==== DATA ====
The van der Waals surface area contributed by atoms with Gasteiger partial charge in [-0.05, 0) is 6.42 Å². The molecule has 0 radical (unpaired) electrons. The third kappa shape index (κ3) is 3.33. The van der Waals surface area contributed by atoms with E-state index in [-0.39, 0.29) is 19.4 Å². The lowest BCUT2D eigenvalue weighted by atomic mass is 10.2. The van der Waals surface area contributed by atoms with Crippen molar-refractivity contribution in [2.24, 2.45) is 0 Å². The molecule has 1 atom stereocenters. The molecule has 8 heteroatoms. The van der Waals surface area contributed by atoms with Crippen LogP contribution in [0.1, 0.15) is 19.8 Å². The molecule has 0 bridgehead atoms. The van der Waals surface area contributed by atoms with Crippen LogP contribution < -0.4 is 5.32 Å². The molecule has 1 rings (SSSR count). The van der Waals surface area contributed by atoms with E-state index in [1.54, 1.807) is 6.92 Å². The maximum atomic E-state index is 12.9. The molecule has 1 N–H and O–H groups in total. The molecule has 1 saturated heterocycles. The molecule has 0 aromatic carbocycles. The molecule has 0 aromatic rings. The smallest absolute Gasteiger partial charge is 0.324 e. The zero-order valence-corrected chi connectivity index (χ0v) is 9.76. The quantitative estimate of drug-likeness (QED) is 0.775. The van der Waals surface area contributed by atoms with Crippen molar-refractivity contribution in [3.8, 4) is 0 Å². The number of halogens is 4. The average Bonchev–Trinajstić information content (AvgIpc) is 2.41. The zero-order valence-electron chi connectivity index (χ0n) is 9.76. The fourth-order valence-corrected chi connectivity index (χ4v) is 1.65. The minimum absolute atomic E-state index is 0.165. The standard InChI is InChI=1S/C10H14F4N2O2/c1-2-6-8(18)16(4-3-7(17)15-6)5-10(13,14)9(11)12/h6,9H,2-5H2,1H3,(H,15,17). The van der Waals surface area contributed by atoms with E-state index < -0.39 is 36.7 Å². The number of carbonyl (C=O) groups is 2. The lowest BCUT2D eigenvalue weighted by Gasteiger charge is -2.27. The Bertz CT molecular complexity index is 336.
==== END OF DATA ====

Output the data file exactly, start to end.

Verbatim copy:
The van der Waals surface area contributed by atoms with Gasteiger partial charge in [-0.05, 0) is 6.42 Å². The molecule has 0 radical (unpaired) electrons. The third kappa shape index (κ3) is 3.33. The van der Waals surface area contributed by atoms with E-state index in [-0.39, 0.29) is 19.4 Å². The lowest BCUT2D eigenvalue weighted by atomic mass is 10.2. The van der Waals surface area contributed by atoms with Crippen molar-refractivity contribution in [2.24, 2.45) is 0 Å². The molecule has 1 atom stereocenters. The molecule has 8 heteroatoms. The van der Waals surface area contributed by atoms with Crippen LogP contribution in [0.1, 0.15) is 19.8 Å². The molecule has 0 bridgehead atoms. The van der Waals surface area contributed by atoms with Crippen LogP contribution < -0.4 is 5.32 Å². The molecule has 1 rings (SSSR count). The van der Waals surface area contributed by atoms with E-state index in [1.54, 1.807) is 6.92 Å². The maximum atomic E-state index is 12.9. The molecule has 1 N–H and O–H groups in total. The molecule has 1 saturated heterocycles. The molecule has 0 aromatic carbocycles. The molecule has 0 aromatic rings. The smallest absolute Gasteiger partial charge is 0.324 e. The zero-order valence-corrected chi connectivity index (χ0v) is 9.76. The quantitative estimate of drug-likeness (QED) is 0.775. The van der Waals surface area contributed by atoms with Crippen molar-refractivity contribution in [3.8, 4) is 0 Å². The number of halogens is 4. The average Bonchev–Trinajstić information content (AvgIpc) is 2.41. The zero-order valence-electron chi connectivity index (χ0n) is 9.76. The fourth-order valence-corrected chi connectivity index (χ4v) is 1.65. The minimum absolute atomic E-state index is 0.165. The standard InChI is InChI=1S/C10H14F4N2O2/c1-2-6-8(18)16(4-3-7(17)15-6)5-10(13,14)9(11)12/h6,9H,2-5H2,1H3,(H,15,17). The van der Waals surface area contributed by atoms with E-state index < -0.39 is 36.7 Å². The number of carbonyl (C=O) groups is 2. The lowest BCUT2D eigenvalue weighted by Gasteiger charge is -2.27. The Bertz CT molecular complexity index is 336.